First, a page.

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Antonishin v. Keisler

September 20, 2007


The opinion of the court was delivered by: John F. Grady, United States District Judge


Defendants have moved to dismiss plaintiffs' complaint pursuant to Fed. R. Civ. P. 12(b)(1) and 12(b)(6). Alternatively, defendants ask us to remand the named plaintiffs' applications to the United States Citizenship and Immigration Services ("USCIS") pursuant to 8 U.S.C. § 1447(b). For the reasons explained below, we grant defendants' motion in part and deny it in part.


Plaintiffs are lawful permanent residents of the United States who have applied to be naturalized as United States citizens. (Compl. ¶ 3.) As part of the application review process, USCIS conducts backgrounds checks of each applicant. (Id. at ¶ 42.)*fn1 These background checks include: (a) an FBI fingerprint check; (b) a search of the Interagency Border Inspection System ("IBIS"), which contains records information "from more than 20 federal law enforcement agencies;" and (c) an FBI "name check," which is "run against FBI investigative databases containing information that is not necessarily revealed by the FBI's fingerprint check or IBIS." (Id. at ¶ 47.) The name and fingerprint checks were first implemented in 1998, after Congress prohibited USCIS from using any appropriated funds to adjudicate any naturalization application without first confirming that the FBI had completed a "full criminal background check" of the applicant. Department of Justice Appropriations Act of 1998, Pub.L. No. 105-119, Title I, Nov. 26, 1997, 111 Stat. 2448. The FBI, in turn, performs the background checks at USCIS' request on a "fee-for-service" basis "according to USCIS-defined standards." See Citizenship and Immigration Services Ombudsman Annual Report 2007 (hereinafter "Ombudsman Report"), attached as Exhibit 2 to Plaintiffs' Second Notice of New Authority, at 38.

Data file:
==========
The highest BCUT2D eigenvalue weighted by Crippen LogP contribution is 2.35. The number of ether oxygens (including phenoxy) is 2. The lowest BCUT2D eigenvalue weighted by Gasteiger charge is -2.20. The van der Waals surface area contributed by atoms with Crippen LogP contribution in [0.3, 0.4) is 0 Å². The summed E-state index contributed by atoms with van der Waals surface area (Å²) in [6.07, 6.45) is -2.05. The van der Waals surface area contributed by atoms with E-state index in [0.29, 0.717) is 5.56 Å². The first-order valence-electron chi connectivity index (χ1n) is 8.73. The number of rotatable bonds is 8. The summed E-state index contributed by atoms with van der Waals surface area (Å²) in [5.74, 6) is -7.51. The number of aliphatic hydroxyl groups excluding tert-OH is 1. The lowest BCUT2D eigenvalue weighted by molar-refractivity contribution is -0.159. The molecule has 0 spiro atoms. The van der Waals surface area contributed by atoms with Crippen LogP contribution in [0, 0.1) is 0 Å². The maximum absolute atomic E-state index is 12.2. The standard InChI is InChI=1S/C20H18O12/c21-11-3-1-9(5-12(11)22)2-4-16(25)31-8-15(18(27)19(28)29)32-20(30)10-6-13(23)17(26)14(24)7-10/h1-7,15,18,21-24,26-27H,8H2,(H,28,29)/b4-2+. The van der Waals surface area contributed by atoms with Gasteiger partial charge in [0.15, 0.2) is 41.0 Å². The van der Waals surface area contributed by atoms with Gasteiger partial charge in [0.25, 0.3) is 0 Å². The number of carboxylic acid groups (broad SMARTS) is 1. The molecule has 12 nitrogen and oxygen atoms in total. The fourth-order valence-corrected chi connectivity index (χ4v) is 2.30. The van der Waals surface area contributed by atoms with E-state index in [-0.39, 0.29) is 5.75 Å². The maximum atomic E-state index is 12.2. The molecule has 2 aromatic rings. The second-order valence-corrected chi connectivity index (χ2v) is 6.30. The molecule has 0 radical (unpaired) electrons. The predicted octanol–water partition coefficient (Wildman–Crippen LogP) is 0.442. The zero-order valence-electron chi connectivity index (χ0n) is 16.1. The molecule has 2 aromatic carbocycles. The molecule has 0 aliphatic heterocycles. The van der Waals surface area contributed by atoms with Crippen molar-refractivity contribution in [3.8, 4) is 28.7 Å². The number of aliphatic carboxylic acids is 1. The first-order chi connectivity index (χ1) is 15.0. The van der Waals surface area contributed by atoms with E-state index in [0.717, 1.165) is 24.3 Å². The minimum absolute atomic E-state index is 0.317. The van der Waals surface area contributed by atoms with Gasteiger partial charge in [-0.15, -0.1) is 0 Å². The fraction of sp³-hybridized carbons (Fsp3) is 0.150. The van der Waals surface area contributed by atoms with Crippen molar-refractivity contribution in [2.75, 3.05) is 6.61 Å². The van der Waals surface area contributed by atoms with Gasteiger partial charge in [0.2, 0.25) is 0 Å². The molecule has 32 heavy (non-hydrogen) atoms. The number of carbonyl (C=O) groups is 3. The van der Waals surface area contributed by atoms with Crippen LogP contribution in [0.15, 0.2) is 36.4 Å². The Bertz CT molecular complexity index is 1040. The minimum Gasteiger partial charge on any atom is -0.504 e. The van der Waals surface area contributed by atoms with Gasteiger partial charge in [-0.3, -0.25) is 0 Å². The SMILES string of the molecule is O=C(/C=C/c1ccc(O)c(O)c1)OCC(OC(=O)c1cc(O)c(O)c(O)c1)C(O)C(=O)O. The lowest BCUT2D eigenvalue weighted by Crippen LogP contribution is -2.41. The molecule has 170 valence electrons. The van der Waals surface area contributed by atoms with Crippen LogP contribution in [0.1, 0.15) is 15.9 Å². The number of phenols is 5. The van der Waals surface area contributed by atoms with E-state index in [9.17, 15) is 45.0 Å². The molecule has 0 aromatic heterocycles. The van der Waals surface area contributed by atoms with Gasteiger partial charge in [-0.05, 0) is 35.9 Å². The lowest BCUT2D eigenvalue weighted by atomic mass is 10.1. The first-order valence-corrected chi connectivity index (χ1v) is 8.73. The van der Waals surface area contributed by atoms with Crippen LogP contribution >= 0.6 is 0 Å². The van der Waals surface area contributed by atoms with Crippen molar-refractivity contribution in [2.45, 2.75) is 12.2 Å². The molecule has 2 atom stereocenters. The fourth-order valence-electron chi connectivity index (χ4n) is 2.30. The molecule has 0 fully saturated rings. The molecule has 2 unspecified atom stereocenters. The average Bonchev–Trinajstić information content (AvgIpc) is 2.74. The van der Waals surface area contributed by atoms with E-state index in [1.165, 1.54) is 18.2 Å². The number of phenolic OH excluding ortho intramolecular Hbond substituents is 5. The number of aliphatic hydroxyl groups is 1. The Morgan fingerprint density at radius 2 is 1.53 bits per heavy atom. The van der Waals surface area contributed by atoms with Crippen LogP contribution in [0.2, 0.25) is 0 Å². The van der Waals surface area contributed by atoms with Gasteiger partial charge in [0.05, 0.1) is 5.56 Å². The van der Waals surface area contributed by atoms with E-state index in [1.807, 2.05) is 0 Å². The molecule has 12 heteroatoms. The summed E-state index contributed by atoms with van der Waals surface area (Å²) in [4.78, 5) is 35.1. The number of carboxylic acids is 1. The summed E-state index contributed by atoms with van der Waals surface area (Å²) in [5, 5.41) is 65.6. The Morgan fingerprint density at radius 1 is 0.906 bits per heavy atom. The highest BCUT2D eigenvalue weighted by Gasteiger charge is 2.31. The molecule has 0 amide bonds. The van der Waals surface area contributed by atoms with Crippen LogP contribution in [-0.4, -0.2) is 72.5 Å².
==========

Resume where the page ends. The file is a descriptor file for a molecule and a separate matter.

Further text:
When USCIS first implemented the name-check requirement in late 1997, applicant names were checked against the FBI's "main" files only. (Compl. ¶ 44, 47-48.) In November 2002, without prior notice and without accepting public comment, USCIS and the FBI agreed to expand the name check to include "references" to the applicant's name in the FBI's files. (Compl. ¶ 48; Ombudsman Report at 28 ("[T]he FBI provides information to USCIS regarding anyone who is the principal subject of an investigation or is a person referenced in a file.")) The new search criterion increased the amount of time required to complete certain name checks and has caused delays in the review process, generally. (Compl. ¶ 49; Pl. Opp'n at 20).

Before receiving the results of plaintiffs' background checks, USCIS interviewed each plaintiff to ascertain his or her command of English and to address any other concerns that USCIS might have about his or her application. (Compl. ¶ 31.) Plaintiffs cite Department of Homeland Security ("DHS") data indicating that USCIS adjudicates more than 50% of all cases on the same day that it interviews the applicant. Id. at ¶ 33. Approximately 90% of all applications are adjudicated within 120 days of the interview. Id. Plaintiffs fall within the remaining 10%: although all of the plaintiffs' interviews were completed before January 5, 2006, to date the USCIS has not adjudicated their applications. Id. at ¶¶ 22-26.